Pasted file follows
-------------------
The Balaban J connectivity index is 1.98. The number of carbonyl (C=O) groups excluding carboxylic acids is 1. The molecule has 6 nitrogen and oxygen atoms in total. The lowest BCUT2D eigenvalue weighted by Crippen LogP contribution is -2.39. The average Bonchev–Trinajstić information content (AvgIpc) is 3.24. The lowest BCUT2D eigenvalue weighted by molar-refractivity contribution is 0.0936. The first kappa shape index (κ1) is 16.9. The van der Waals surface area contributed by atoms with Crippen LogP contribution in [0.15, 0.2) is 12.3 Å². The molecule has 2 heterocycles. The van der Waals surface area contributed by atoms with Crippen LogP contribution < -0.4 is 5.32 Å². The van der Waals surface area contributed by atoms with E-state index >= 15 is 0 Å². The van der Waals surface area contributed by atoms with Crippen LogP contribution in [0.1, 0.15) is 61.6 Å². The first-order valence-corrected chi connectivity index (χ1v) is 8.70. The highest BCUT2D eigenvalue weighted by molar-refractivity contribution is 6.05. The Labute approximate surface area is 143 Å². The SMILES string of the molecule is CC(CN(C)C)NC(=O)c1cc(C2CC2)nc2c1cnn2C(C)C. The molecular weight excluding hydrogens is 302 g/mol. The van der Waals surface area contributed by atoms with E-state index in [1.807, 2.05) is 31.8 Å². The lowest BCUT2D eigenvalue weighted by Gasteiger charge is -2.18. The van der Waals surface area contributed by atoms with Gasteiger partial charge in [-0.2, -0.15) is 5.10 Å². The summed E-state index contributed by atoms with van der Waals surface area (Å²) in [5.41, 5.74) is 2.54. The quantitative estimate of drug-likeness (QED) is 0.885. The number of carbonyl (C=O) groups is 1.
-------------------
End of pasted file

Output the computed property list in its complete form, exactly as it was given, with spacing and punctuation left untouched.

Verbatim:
The Balaban J connectivity index is 1.98. The number of carbonyl (C=O) groups excluding carboxylic acids is 1. The molecule has 6 nitrogen and oxygen atoms in total. The lowest BCUT2D eigenvalue weighted by Crippen LogP contribution is -2.39. The average Bonchev–Trinajstić information content (AvgIpc) is 3.24. The lowest BCUT2D eigenvalue weighted by molar-refractivity contribution is 0.0936. The first kappa shape index (κ1) is 16.9. The van der Waals surface area contributed by atoms with Crippen LogP contribution in [0.15, 0.2) is 12.3 Å². The molecule has 2 heterocycles. The van der Waals surface area contributed by atoms with Crippen LogP contribution < -0.4 is 5.32 Å². The van der Waals surface area contributed by atoms with E-state index >= 15 is 0 Å². The van der Waals surface area contributed by atoms with Crippen LogP contribution in [0.1, 0.15) is 61.6 Å². The first-order valence-corrected chi connectivity index (χ1v) is 8.70. The highest BCUT2D eigenvalue weighted by molar-refractivity contribution is 6.05. The Labute approximate surface area is 143 Å². The SMILES string of the molecule is CC(CN(C)C)NC(=O)c1cc(C2CC2)nc2c1cnn2C(C)C. The molecular weight excluding hydrogens is 302 g/mol. The van der Waals surface area contributed by atoms with E-state index in [1.807, 2.05) is 31.8 Å². The lowest BCUT2D eigenvalue weighted by Gasteiger charge is -2.18. The van der Waals surface area contributed by atoms with Gasteiger partial charge in [-0.2, -0.15) is 5.10 Å². The summed E-state index contributed by atoms with van der Waals surface area (Å²) in [5.41, 5.74) is 2.54. The quantitative estimate of drug-likeness (QED) is 0.885. The number of carbonyl (C=O) groups is 1.